Monday, May 23, 2022

Play

Pennsylvania tries to land a regional hydrogen hub, a new study confirms college grads are twice as likely to get good jobs, and a U.S. military plane flies 35 tons of baby formula from Germany to Indianapolis.

Play

Operation Fly Formula's first shipment arrives, worries of global food shortages grow, President Biden is concerned about a monkeypox outbreak, and a poll says Americans support the Title 42 border policy.

Play

From off-Broadway to West Virginia: the stories of the deadly Upper Big Branch mine explosion, baby formula is on its way back to grocery shelves, and federal funds will combat consolidation in meatpacking.

Young Mainers Call for Closure of Long Creek Detention Facility

Play

Monday, November 1, 2021   

PORTLAND, Maine -- A youth group advocating for keeping young people in their communities is calling on the Mills administration to close the Long Creek Youth Development Center, and put funding toward community supports instead.

Disability Rights Maine earlier this year revealed "urgent safety concerns" at Long Creek, including allegations of dangerous use of restraints by staff, and top officials subsequently resigned.

Kyle, now a youth organizer for Maine Youth Justice, was in Long Creek for almost four years, and described it as traumatizing.

"I spent a lot of time in isolation, and I was by myself a lot," Kyle recounted. "The staff picked on me, kids picked on me. It was difficult. Staff, during restraints, would just body-slam me to the floor."

Kyle spoke at an event held by Maine Youth Justice, as the group awaits a response to a letter it sent to Gov. Janet Mills, urging her to reconsider her position that the last remaining youth prison in the state remain open. The Maine Legislature passed a law to close Long Creek earlier this year, but Mills vetoed it.

Maine Youth Justice also wants transitional plans to be created for young people released from custody, to make sure they have a place to live, and get medical care and their basic needs met.

Jade, another organizer, noted more than $18 million has been put aside for Long Creek in the budget, and if redirected, it could do so much more.

"Imagine what we could do with that nearly $19 million," Jade remarked. "We could pour that into mental health, housing, health care, job trainings."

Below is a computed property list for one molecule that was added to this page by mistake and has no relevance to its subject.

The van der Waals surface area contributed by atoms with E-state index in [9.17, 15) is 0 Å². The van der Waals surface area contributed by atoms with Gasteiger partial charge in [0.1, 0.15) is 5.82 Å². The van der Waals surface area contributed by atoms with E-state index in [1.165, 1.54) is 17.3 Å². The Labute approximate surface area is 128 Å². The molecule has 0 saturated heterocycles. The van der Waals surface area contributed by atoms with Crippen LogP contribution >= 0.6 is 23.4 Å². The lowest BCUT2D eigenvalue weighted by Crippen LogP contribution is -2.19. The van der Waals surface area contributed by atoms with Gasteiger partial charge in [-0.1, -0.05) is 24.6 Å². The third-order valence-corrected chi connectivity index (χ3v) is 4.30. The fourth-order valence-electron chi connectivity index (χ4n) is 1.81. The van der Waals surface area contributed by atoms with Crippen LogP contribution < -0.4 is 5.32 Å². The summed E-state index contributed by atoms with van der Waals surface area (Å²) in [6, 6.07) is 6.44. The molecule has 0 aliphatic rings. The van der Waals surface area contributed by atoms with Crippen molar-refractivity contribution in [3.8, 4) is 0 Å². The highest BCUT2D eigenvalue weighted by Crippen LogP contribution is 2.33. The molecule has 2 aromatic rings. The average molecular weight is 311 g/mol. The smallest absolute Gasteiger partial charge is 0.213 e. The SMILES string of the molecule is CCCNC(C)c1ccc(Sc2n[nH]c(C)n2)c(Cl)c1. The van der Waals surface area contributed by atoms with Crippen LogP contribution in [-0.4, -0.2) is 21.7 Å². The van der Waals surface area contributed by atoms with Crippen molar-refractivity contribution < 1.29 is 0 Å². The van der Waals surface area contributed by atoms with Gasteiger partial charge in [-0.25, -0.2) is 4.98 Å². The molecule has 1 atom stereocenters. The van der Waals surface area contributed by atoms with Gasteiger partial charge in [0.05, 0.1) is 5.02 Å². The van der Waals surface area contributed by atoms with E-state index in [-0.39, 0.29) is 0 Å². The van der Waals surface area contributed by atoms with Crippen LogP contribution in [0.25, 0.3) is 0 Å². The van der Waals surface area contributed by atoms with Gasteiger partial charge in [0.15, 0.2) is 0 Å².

The letter to Gov. Mills calls for investing federal funds, including from the American Rescue Plan, into community-based resources for youth.

It also noted, in addition to six instances cited by the Disability Rights report, accounts of dangerous use of force at Long Creek have been identified before, including in a 2017 report.


get more stories like this via email
Around 17% of bachelor's degrees awarded to Black students nationwide come from Historically Black Colleges and Universities, and research shows HBCUs boost economic mobility and generational wealth.(Adobe Stock)

Social Issues

One of North Carolina's oldest Historically Black Colleges and Universities is finding new ways to help students stay enrolled and graduate. Recent …


Social Issues

A new survey finds 8 in 10 Kentucky parents say afterschool programs could help their child combat social and mental-health struggles by reducing unpr…

Environment

A technology that once existed only in science fiction soon could emerge as a viable solution to climate change. The city of Flagstaff has added …


Environment

Minnesota has more than 10,000 brownfield sites, which are abandoned or idled properties in need of contamination removal. State officials will soon …

Georgetown researchers found that Black American women are the most likely to have to turn to student loans for college, and hold the most student loan debt, compared with their peers. (Adobe Stock)

Social Issues

By age 35, workers with a bachelor's degree or higher are about twice as likely as workers with just a high school diploma to have a good job - one …

Environment

The mayor of Huntington, where more than 200 homes were recently damaged by severe flooding, said now is the state's "one chance" to prevent other …

Social Issues

Alzheimer's disease is one of the leading causes of death in North Dakota, prompting state officials to launch an online dashboard, where the public …

 

Phone: 303.448.9105 Toll Free: 888.891.9416 Fax: 208.247.1830 Your trusted member- and audience-supported news source since 1996 Copyright © 2021